Andrew Marr's History of the World is a 2012 BBC documentary television series presented by Andrew Marr that covers 70,000 years of world history from the beginning of human civilisation, ... See full summary »
In each episode, geologist Iain Stewart describes how a certain geological force played a determinant part in human history. Culture may render people less dependent on nature, it still ... See full summary »
Professor Brian Cox visits some of the most dramatic parts of the globe to explain the fundamental principles that govern the laws of nature - light, gravity, energy, matter and time. With ... See full summary »
Inside The Human Body - takes us deep under our skin where we are dwarfed by even the smallest cell, where blood vessels becomevast cathedrals and the tiniest cluster of cilia becomes an expansive forest.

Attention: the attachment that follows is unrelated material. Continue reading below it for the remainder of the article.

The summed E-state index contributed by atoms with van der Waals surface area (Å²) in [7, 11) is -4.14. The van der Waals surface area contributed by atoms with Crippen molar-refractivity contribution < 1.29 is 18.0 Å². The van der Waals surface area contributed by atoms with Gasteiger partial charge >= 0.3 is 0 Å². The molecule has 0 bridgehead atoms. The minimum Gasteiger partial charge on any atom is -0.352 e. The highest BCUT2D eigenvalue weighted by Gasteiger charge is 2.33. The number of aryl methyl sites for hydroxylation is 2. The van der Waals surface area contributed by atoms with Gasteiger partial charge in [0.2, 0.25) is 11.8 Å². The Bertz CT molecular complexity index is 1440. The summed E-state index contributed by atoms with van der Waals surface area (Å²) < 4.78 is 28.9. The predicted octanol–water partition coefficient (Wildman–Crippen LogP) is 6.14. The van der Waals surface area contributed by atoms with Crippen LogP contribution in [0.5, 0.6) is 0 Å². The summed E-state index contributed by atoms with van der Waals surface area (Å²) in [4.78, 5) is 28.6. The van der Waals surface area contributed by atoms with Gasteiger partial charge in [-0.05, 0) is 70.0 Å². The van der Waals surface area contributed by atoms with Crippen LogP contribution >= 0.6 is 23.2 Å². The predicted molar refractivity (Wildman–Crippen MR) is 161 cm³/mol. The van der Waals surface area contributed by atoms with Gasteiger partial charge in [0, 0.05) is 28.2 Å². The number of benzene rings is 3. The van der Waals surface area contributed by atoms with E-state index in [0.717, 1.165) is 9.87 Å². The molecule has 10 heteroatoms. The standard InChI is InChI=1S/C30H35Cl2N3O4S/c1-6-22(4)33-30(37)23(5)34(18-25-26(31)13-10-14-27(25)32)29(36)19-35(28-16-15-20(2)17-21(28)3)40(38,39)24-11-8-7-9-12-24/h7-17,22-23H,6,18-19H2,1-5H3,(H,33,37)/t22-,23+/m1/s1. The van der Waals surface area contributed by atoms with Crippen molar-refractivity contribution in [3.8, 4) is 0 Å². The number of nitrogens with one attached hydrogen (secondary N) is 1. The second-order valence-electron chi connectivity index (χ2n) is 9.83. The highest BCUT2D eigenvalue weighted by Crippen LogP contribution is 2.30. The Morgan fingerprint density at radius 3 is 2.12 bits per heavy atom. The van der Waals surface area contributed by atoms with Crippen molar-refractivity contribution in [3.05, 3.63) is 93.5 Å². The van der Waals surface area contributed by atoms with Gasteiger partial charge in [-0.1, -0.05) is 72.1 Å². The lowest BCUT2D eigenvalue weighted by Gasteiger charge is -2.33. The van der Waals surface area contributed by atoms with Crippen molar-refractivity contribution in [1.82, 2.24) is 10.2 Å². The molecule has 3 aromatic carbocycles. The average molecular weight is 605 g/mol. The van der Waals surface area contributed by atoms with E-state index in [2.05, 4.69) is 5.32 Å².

The Story Of Science is a greatly produced piece of documentary about what exactly science has done for us throughout the ages to explain the phenomenon happening all around us. Citing questions such as: "What are we Really made of?", "What is out there?" or "What is the secret of life?". It definitely sounds interesting and at times the information provided is dazzling and insightful. But there are inconsistencies spread throughout the whole documentary: Firstly, the narrator and main speaker of the series is Michael J. Mosley who does his very best to boast his PHD certification in medicine which is really not necessary beyond once. But he seems to take pleasure in doing so in almost every episode. I found that to be annoying and it truly hurt his image in my mind. Secondly, the events and history which are depicted are all related to the western world as opposed to a more international approach and view. But Mr. Mosley doesn't seem to take into consideration the VAST amount of knowledge which has remained since the dawn of time from African, Asian or even south American people in their philosophies of the world and nature. It seems that the people responsible for the research didn't even bother to consider any other sources of scientific history than the western Europe/American ones which makes the episodes seem shallow, hurried and unfinished. Of course the plus of the show is how "personal" it gets about the life and achievements of some famous scientists it introduces and often shows their workspaces and tries to encourage the audience to go back in time and imagine what it felt like to be there when something fantastical was created and/or observed by a scientist. All in all, Great production values and music but poor narrative and concept and a very narrow point of view towards the subject matter.
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